OHL Western Conference playoff preview

By Jason Ahrens

London Knights (1) vs Guelph Storm (8)

On paper London vs. Guelph is mismatch, but games are not played on paper and Guelph has a few intangibles in their favor. They eliminated London in seven games last season in the conference final and beat London three times on the road in that series. They beat London 2-1 late in this regular season, and they have three ex-Knights in the line-up who were surprise moves at the trade deadline. These players would love to play spoiler against their old team.

Goaltending: This is a very interesting match-up as the two teams swapped goalies at the trade deadline. Neither team has a definite number one goalie. The Storm will likely go with Ryan MacDonald in net. After a rough first game against his old team when he was basically called everything but a sieve by the London paper, he bounced back to play a strong game in a 2-1 win a week later. Danny Taylor (LA) will be backing him up if MacDonald falters, and he has played well down the stretch. London will likely start with Adam Dennis. He may split time with Gerald Coleman (TB) as the Knights usually share their goaltending assignments.

Edge: London, look for the Knights shooters to go high a lot on the small MacDonald. He will need his glove hand to be red hot to keep the series close. Guelph allowed 189 goals this year, the seventh best in the league, while London shattered their own record with only 125 goals allowed.

Defense: The Knights probably have the best top four set of defense in the entire CHL. Danny Syvret, Bryan Rodney, Daniel Girardi, and Marc Methot (CLB) combine to play some airtight defense and they can move the puck out of their own end with ease. Syvret has had a monster year with 69 points, a league high +69 rating and is the captain of the team. Overager Girardi came over for Guelph at the trade deadline and will be counted on to chew up valuable minutes in close playoff games. Overager Rodney has always been a good offensive defenseman in the league, but since coming to the Knights in the offseason, he has dramatically improved his game in his own end. Rodney had 62 points this year and was a very good +55.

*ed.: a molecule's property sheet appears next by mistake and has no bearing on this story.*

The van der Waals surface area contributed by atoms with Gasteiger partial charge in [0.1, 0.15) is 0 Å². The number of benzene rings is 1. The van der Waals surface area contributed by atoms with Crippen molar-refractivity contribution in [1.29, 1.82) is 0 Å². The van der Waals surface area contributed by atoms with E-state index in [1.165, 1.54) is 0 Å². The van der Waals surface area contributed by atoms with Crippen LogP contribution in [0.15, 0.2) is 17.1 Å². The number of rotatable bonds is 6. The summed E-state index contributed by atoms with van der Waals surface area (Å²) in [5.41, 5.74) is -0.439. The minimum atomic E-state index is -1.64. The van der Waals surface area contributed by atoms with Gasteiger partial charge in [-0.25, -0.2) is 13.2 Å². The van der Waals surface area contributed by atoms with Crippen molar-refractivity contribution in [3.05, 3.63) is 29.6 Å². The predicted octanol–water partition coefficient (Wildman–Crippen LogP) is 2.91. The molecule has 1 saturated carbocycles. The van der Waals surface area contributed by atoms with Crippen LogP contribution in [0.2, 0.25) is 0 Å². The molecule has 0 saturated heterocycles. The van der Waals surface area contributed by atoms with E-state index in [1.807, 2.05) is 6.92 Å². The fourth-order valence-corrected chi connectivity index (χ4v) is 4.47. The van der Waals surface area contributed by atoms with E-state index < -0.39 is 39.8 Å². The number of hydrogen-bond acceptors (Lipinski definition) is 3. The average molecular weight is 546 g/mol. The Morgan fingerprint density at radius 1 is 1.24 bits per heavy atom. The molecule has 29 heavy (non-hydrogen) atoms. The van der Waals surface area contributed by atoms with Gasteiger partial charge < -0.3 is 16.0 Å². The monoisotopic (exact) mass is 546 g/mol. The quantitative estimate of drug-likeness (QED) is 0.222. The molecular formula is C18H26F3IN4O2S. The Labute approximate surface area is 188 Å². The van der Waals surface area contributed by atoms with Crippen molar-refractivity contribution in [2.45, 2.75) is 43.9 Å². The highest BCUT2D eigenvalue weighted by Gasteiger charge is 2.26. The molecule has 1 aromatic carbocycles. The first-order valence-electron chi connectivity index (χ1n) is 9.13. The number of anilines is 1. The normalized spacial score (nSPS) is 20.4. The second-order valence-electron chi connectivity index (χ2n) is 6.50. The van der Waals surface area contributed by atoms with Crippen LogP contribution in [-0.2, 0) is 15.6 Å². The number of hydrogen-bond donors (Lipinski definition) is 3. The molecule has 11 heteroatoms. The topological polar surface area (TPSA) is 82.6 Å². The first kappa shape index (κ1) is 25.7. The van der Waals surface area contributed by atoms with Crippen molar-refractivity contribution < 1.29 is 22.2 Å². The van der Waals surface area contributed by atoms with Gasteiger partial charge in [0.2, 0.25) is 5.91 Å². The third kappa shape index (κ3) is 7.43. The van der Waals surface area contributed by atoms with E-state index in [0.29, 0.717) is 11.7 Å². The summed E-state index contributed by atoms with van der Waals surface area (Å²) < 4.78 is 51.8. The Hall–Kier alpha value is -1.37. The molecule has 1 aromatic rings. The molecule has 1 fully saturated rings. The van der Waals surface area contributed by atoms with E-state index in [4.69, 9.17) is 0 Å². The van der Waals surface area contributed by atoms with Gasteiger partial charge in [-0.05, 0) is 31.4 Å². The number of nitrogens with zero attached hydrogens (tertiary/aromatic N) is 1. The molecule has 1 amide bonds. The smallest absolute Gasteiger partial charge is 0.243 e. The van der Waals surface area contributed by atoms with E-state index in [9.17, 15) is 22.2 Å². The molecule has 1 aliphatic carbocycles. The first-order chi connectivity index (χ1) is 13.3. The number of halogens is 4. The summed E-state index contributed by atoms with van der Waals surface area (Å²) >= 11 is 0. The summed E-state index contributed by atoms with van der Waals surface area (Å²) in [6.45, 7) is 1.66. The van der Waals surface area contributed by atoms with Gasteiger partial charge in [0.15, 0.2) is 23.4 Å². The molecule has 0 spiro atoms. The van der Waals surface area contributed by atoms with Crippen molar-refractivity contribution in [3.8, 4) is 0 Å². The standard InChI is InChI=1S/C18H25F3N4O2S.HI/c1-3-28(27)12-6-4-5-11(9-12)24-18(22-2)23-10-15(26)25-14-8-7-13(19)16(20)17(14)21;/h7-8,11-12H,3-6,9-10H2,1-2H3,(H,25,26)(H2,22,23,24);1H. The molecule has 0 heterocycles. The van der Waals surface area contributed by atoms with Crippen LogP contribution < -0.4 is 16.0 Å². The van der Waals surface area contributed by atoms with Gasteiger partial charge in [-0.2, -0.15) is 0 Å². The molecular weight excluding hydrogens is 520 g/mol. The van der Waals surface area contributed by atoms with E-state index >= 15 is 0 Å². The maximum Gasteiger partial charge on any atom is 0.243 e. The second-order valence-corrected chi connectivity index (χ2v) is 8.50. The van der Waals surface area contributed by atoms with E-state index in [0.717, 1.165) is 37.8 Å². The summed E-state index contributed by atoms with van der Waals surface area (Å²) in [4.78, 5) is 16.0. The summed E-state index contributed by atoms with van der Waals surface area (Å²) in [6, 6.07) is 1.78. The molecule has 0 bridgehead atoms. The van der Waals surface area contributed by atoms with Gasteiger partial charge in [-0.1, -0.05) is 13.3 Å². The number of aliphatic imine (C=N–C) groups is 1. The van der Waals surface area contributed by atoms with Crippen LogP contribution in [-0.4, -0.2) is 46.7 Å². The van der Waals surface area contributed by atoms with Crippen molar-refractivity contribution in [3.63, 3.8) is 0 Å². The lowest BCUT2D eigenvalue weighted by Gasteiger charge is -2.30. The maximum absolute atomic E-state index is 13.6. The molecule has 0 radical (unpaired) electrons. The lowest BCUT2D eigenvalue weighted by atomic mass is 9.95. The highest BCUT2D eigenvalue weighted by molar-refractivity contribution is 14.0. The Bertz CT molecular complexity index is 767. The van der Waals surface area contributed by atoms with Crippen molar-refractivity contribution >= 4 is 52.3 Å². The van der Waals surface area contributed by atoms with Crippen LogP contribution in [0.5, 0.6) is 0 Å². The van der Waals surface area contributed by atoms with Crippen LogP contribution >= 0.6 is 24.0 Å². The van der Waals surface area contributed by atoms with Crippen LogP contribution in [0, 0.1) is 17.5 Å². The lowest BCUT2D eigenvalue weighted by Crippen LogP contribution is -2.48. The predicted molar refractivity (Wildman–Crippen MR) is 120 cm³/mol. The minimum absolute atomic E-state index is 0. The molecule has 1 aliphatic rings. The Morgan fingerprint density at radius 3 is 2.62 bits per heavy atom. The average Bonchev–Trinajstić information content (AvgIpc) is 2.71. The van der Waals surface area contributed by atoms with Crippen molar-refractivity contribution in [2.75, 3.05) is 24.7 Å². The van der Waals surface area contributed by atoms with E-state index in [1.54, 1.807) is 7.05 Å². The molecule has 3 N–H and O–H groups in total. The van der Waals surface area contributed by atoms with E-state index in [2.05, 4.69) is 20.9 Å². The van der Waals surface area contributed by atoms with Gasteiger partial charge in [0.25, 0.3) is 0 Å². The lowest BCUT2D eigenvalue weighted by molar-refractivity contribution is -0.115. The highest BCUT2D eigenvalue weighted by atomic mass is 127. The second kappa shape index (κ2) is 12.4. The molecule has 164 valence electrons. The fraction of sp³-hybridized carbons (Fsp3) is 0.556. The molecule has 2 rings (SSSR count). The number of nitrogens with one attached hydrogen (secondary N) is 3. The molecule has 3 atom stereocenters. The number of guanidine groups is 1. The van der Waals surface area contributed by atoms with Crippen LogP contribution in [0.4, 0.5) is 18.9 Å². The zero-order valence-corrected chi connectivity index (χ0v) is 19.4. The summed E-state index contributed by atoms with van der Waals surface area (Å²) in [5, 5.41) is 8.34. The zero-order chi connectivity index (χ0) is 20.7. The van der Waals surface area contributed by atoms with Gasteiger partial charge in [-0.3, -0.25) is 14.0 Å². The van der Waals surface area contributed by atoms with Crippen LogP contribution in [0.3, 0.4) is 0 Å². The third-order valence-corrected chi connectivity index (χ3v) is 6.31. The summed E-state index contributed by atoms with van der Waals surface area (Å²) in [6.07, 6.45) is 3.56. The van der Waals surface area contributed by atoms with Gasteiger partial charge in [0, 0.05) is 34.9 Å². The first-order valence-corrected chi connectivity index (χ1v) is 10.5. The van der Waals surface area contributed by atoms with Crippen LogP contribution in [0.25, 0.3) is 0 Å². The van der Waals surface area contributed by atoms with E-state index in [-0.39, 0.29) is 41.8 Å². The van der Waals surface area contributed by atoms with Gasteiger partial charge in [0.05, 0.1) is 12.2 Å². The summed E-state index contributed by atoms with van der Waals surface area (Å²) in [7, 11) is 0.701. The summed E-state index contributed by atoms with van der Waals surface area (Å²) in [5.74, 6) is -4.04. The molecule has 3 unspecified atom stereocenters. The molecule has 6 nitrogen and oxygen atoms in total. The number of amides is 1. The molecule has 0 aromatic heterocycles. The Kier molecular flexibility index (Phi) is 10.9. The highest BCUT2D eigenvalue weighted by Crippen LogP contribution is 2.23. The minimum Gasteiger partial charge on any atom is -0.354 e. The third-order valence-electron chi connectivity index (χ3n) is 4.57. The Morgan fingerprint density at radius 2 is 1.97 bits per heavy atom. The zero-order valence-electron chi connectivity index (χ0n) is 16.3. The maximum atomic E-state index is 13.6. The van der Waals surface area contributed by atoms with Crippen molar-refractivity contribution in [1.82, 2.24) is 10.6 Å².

Jeff Whitfield has just returned from an injury and will work his way slowly into the five spot. The Knights will dress one of two rookies in the six spot, but neither will see much ice time unless the game is well in hand. Guelph counters with a good overall team defense, as they have to play a tight style, since they don’t have much firepower up front. They rely heavily on the highly regarded Ryan Parent who should be a fairly high first round pick in the 2005 NHL Entry Draft. Former Knight Ryan Pottruff (CAR) and Mick Okrzesik will be counted on to use their size against the small Knights forwards. Overage veteran Ryan Card rounds out the top four. Injuries forced Guelph to go with five defensemen down the stretch and that may lead to fatigue problems in this series.

Edge: London has a huge edge on defense. This is a team that shattered the mark for fewest goals against allowed in a season, but if the Storm defenders can bend but not break against the London puck possession game, they will keep the games tight.

Forwards: London has an impressive group of forwards with good skill, speed and work ethic. The only thing they are lacking is size, but they outwork and out skate bigger opponents on a regular basis. With seven NHL draftees in the lineup, London has no shortage of firepower led by Corey Perry (ANA) 130 points, Rob Schremp (EDM) 90 points, Dave Bolland (CHI) 85 points, Dan Fritsche (CLB) 37 points in 30 games, Brandon Prust (CAL) 30 points in 48 games, Trevor Kell (CHI) 33 points, and Dylan Hunter (BUF) 104 points. Guelph counters with Ryan Callahan (NYR) 54 points, and rookies Matt D’Agostini 46 points and Tyler Doig 41 points. Wingers Ryan Kitchen and Kyle Spurr were the only other Storm forwards to hit double figures in goals. Former Knight Rick Steadman may draw the assignment of checking his cousin Hunter and Perry, two players he played with on a line at the start of the season.